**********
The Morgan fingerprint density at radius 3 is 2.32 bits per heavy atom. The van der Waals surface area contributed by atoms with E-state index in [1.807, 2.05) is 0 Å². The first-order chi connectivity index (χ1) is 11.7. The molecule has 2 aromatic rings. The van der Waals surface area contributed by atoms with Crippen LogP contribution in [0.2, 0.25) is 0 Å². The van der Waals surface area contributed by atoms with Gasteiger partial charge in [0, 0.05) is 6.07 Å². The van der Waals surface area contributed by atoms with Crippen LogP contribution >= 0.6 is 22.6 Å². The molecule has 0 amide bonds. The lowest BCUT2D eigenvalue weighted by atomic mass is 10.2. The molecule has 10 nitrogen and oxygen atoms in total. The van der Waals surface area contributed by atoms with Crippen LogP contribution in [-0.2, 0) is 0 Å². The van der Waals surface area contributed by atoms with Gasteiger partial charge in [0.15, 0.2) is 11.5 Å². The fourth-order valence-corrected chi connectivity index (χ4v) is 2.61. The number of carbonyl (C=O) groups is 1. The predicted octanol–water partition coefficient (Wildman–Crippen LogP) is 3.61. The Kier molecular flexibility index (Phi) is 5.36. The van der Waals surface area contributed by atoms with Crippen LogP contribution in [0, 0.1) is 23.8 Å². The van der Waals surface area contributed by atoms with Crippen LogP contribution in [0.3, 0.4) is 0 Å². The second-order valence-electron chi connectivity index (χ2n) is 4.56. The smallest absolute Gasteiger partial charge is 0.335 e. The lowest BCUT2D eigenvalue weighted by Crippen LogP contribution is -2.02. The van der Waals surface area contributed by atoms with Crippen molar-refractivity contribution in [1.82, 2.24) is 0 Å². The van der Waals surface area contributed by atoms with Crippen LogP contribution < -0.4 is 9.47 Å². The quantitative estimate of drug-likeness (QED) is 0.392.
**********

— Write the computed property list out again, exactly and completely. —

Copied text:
The Morgan fingerprint density at radius 3 is 2.32 bits per heavy atom. The van der Waals surface area contributed by atoms with E-state index in [1.807, 2.05) is 0 Å². The first-order chi connectivity index (χ1) is 11.7. The molecule has 2 aromatic rings. The van der Waals surface area contributed by atoms with Crippen LogP contribution in [0.2, 0.25) is 0 Å². The van der Waals surface area contributed by atoms with Gasteiger partial charge in [0, 0.05) is 6.07 Å². The van der Waals surface area contributed by atoms with Crippen LogP contribution >= 0.6 is 22.6 Å². The molecule has 0 amide bonds. The lowest BCUT2D eigenvalue weighted by atomic mass is 10.2. The molecule has 10 nitrogen and oxygen atoms in total. The van der Waals surface area contributed by atoms with Crippen LogP contribution in [-0.2, 0) is 0 Å². The van der Waals surface area contributed by atoms with Gasteiger partial charge in [0.15, 0.2) is 11.5 Å². The fourth-order valence-corrected chi connectivity index (χ4v) is 2.61. The number of carbonyl (C=O) groups is 1. The predicted octanol–water partition coefficient (Wildman–Crippen LogP) is 3.61. The Kier molecular flexibility index (Phi) is 5.36. The van der Waals surface area contributed by atoms with Crippen LogP contribution in [0, 0.1) is 23.8 Å². The van der Waals surface area contributed by atoms with Crippen LogP contribution in [0.3, 0.4) is 0 Å². The second-order valence-electron chi connectivity index (χ2n) is 4.56. The smallest absolute Gasteiger partial charge is 0.335 e. The lowest BCUT2D eigenvalue weighted by Crippen LogP contribution is -2.02. The van der Waals surface area contributed by atoms with Crippen molar-refractivity contribution in [1.82, 2.24) is 0 Å². The van der Waals surface area contributed by atoms with Crippen LogP contribution < -0.4 is 9.47 Å². The quantitative estimate of drug-likeness (QED) is 0.392.